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Lost River (2014)

Warner Home Video
Blu-ray Disc Released: 5/5/2015

All Ratings out of


Extras: No Extras

Review by Mike Long, Posted on 5/14/2015

The definition of a cult movie is something on which people can't seem to agree. Some feel that it is a movie which doesn't do well or is ignored when it is initially released, but as time goes by, it finds its audience, and this "cult" of fans support the movie, making it a hit after-the-fact. For other, a cult movie is a film which is simply weird and does not appeal to a wide audience. Therefore, a small group of "cult" fans are the only ones who appreciate it. (These two definitions often intersect, but we'll ignore that for the moment.) Here's one thing on which I think everyone can agree -- You can't create a cult movie. You can't make a movie which is weird simply for the sake of being weird and assume that someone will appreciate it. That lesson comes through loud and clear with Lost River.

Lost River takes place in an unnamed, burned out, depressed city. Billy (Christina Hendricks) is trying to save her house, where she lives with her sons, Bones (Iain De Caestecker) and Franky (Landyn Stewart). Bones attempts to bet money for the family by stealing copper wiring from abandoned houses, but he risks entering the turf of Bully (Matt Smith), a local thug. While visiting the bank to ask for help on her mortgage, Billy meets Dave (Ben Mendelsohn), who offers her a job at a Grand Guignol theater. Bones meets Rat (Saoirse Ronan), a girl who lives with her grandmother (Barbara Steele), and who informs Bones that a town was flooded to create the local lake. As other houses in the area are being demolished, Billy and Bones race to save their house.

I suppose that the above synopsis makes some sense, but it also probably sounds quite vague. But, I assure you that I've described the majority of what goes on in Lost River. The film is much more concerned with mood and visuals than with story. This is one of those intentionally weird movies which brings up far more questions than answers. Why is Billy determined to stay in this dying town when she has no job or seemingly any other ties to it? Why is there a Grand Guignol theater in town? What is the deal with the weird stuff which goes on downstairs in the theater? How did they get Eva Mendes to appear in this? (Yes, I do know the answer to that one.) The movie keeps chugging along, living in a world which is indifferent to detail and not caring which parts we comprehend.

Lost River was written and directed by actor Ryan Gosling. If you're ever seen Gosling in interviews and got the feeling that he might be a bit weird, I think that this movie answers that question. Gosling is clearly a huge fan of David Lynch and he appears to be attempting to channel Lynch in nearly every scene. But, here's where he goes wrong. David Lynch's movies have a very organic feel to them -- the weirdness grows out of a center which is normal on the surface and gets stranger and stranger as layers are revealed. Lost River is odd from the get go and Gosling never attempts to develop the characters or expand the plot. Lynch doesn't mind allowing us to get to know those who inhabit his movies. This helps to make it even more effective when they get strange. Gosling's movie is simply made up of scene after scene which don't gel and do nothing to draw the viewer in. This movie has many low-points, but those which occur in the theater are probably the worst. The show will only be shocking to those who know nothing of the history of live, violent theater and Gosling slides into Herschel Gordon Lewis territory here. Again, the stuff in the basement is so deviant that is almost feels out of place. To his credit, Gosling composes some nice shots, but they don't make the movie worth watching. Perhaps he should direct something written by someone else.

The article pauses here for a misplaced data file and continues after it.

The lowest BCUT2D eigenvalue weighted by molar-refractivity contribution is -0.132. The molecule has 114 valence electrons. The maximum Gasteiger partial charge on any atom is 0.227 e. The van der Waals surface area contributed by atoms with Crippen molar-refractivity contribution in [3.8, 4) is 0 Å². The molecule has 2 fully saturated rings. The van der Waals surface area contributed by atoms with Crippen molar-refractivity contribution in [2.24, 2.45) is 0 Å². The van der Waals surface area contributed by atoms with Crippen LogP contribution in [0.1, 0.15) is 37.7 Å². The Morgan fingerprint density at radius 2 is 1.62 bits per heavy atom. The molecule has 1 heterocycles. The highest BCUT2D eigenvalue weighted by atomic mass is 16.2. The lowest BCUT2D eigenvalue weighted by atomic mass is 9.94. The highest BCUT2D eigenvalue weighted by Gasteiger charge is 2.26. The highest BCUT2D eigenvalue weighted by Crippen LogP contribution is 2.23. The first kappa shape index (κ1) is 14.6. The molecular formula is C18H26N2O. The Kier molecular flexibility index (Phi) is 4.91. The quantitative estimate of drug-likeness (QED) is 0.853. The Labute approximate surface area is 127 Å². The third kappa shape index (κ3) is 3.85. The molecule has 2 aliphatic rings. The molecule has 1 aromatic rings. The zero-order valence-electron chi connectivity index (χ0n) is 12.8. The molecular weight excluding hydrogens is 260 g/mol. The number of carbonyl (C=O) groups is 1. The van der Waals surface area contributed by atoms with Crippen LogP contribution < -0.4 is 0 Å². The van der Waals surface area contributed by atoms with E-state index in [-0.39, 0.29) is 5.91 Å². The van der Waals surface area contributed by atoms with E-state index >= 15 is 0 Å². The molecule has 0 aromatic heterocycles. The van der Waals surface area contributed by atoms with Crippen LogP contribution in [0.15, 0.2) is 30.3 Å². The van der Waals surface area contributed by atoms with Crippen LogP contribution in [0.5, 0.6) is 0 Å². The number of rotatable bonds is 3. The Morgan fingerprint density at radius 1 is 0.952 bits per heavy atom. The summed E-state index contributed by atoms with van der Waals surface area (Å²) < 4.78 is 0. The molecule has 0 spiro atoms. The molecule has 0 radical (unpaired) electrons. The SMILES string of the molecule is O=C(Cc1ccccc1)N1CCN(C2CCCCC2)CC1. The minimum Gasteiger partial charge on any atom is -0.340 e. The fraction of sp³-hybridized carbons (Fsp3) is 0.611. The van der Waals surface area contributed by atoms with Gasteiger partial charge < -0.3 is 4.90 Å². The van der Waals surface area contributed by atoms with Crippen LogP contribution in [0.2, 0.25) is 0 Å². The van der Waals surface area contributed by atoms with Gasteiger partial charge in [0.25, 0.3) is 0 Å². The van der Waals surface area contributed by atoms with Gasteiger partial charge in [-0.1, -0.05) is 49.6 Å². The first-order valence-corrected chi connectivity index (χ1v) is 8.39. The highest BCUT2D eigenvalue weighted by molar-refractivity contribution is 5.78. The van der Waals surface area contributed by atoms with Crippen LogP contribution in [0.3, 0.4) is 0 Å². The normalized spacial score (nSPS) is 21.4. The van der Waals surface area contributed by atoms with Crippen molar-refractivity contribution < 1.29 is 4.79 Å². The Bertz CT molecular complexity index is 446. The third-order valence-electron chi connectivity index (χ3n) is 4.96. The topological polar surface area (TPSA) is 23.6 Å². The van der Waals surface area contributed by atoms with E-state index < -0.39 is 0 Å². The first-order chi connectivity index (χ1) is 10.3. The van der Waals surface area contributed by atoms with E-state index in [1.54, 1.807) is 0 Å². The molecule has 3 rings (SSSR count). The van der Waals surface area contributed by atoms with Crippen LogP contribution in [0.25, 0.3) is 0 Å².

Lost River was originally titled "How to Catch a Monster" and some thought that it was going to be a horror movie. The title change seems appropriate as the flooded city certainly could be the "lost river" and there are no monsters in the film, save for metaphorical ones. Actually, having read a (misleading) synopsis of the film, I kept waiting for the flooded town and Bones exploration of it to actually yield something meaningful, but like nearly everything else in this movie, it was a dead-end. I can't help but wonder if Gosling is trying to be like Jared Leto, a pretty-boy in search of respect. Well, making a non-sense movie is not the way to achieve it.

Lost River does not get the street cred which it wants by casting Barbara Steele on Blu-ray Disc courtesy of Warner Home Video. The film has been letterboxed at 2.35:1 and the Disc contains an AVC 1080p HD transfer which runs at an average of 21 Mbps. The image is sharp and clear, showing no overt grain and no defects from the source materials. This is a dark movie and some scenes border on being too dark. However, the movie also features some bright colors, such as pinks and purples, and they look fine. The depth is notably good and the level of detail is impressive. The Disc carries a DTS-HD Master Audio 5.1 track which runs at 48 kHz and an average of 3.6 Mbps. The track provides clear dialogue and sound effects. The stereo effects are nicely done, as they show great separation. The surround sound effects show off the detailed mix and envelope us in sound. The subwoofer effects arrive during the demolition and the finale.

There are no extra features on the Lost River Blu-ray Disc.

Review Copyright 2015 by Mike Long